Over the last two decades, Bangladesh has experienced a dramatic shift in terms of female rural–urban migration, often referred to as the feminization of migration. Drawing on extensive ethnographic research on young female migrants’ livelihood experiences in Dhaka and Gazipur, this article makes three contributions to the migration and mobilities literature. First, while migration often constitutes an adequate tool for resolving desperation, it may also cause an aspiration-desperation trap. Secondly, the transformative potential of migration and mobility for changing social relations of class and gender is not always as eff ective as it is argued. Lastly, by focusing on the temporalities of migrants’ circumstances, we argue that migration is a continuous process in which mobility and immobility are deeply entangled.
Bibliographical noteFunding Information:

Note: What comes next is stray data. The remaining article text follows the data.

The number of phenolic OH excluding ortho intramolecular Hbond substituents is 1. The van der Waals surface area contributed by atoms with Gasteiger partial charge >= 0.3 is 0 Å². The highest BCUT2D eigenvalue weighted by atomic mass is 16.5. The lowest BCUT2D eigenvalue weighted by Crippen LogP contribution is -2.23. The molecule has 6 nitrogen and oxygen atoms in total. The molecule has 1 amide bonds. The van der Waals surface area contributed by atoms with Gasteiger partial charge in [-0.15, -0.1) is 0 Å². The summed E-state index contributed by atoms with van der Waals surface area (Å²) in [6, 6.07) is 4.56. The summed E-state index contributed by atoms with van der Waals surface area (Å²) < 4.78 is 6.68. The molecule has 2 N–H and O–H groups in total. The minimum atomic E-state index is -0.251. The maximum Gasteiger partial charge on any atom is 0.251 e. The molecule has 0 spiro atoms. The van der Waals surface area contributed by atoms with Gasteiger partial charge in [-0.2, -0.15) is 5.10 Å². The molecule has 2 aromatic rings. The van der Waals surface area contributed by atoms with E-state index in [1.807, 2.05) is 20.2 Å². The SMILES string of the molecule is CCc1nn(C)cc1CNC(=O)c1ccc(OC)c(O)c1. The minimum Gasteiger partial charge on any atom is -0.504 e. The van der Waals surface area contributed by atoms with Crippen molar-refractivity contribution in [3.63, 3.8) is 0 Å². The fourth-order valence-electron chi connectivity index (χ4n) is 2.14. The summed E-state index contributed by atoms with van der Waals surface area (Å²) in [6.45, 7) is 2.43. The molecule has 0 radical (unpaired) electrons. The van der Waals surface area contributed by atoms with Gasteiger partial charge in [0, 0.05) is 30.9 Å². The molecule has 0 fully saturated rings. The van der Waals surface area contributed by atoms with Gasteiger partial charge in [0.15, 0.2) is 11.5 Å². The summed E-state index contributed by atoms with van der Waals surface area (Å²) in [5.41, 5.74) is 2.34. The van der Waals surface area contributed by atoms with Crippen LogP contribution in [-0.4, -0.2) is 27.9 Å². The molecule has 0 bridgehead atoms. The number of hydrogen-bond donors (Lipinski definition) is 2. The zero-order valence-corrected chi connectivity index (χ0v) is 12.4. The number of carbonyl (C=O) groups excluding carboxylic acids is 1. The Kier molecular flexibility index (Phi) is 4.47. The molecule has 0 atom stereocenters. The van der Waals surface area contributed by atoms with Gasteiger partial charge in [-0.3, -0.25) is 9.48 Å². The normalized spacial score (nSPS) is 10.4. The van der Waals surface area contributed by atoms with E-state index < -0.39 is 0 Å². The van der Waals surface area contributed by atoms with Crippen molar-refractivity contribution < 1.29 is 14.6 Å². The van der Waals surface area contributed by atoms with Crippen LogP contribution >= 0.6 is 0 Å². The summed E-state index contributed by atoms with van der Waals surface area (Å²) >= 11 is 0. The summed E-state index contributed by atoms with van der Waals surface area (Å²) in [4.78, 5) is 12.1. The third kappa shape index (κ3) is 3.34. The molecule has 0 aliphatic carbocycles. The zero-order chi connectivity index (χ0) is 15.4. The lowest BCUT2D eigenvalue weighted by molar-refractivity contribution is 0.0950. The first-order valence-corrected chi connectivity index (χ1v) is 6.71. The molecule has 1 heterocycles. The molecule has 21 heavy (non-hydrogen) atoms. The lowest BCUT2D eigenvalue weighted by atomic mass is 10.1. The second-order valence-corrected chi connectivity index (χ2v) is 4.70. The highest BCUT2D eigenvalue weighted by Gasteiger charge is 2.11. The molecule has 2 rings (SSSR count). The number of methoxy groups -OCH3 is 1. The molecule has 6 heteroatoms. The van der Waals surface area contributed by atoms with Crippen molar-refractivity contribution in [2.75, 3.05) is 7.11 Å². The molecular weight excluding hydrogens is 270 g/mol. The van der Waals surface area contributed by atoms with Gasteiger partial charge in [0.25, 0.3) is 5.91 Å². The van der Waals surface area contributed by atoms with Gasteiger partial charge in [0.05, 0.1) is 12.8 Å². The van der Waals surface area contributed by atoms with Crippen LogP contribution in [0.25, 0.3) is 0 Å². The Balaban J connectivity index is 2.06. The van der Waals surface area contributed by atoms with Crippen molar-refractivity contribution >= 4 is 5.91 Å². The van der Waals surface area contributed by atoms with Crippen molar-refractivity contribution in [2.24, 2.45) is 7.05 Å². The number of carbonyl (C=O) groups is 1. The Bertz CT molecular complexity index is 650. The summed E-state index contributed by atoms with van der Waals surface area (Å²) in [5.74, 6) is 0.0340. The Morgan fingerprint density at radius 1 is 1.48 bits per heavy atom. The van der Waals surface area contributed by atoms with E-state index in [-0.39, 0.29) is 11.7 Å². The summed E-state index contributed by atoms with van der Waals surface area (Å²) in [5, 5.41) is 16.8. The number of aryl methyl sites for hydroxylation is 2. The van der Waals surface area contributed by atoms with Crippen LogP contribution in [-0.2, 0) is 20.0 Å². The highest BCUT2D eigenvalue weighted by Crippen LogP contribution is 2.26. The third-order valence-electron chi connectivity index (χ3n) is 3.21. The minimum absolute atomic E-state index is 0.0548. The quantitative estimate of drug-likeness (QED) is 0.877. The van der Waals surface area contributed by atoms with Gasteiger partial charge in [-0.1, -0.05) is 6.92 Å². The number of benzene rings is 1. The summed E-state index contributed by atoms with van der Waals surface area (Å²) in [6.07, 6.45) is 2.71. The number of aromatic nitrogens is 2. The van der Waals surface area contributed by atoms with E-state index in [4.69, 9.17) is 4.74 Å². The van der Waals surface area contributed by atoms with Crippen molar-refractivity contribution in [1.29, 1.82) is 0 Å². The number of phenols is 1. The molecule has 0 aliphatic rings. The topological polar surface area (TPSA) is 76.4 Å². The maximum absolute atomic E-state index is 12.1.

This article is part of a larger project entitled “Migration, Livelihoods and SRHR: A Triple Case-Study of Young Female Migrants (YFMs) in Dhaka, Bangladesh” (March 2016–October 2018), funded by the Netherlands Foundation for Academic Research (NWO) (Project number: W 08.560.008), and the Vrije Universiteit Amsterdam. The entire research project was based on collaborative research and involved several stakeholders, including researchers recruited from the studied communities. See also: https://www.nwo.nl/projecten/w-08560008-0 (accessed 26 November 2021). We would like to thank the anonymous reviewers for their constructive comments on the article, Stéphanie Ponsavady for her very kind editorial support, and the special issue editors for their constructive comments on the earlier drafts. We are grateful to the research participants who generously shared their time, experiences, and thoughts with us. 1. Guy Standing, “Global Feminization through Flexible Labor,” World Development 17, no. 7 (1989): 1077–1095, https://doi.org/10.1016/0305-750X(89)90170-8.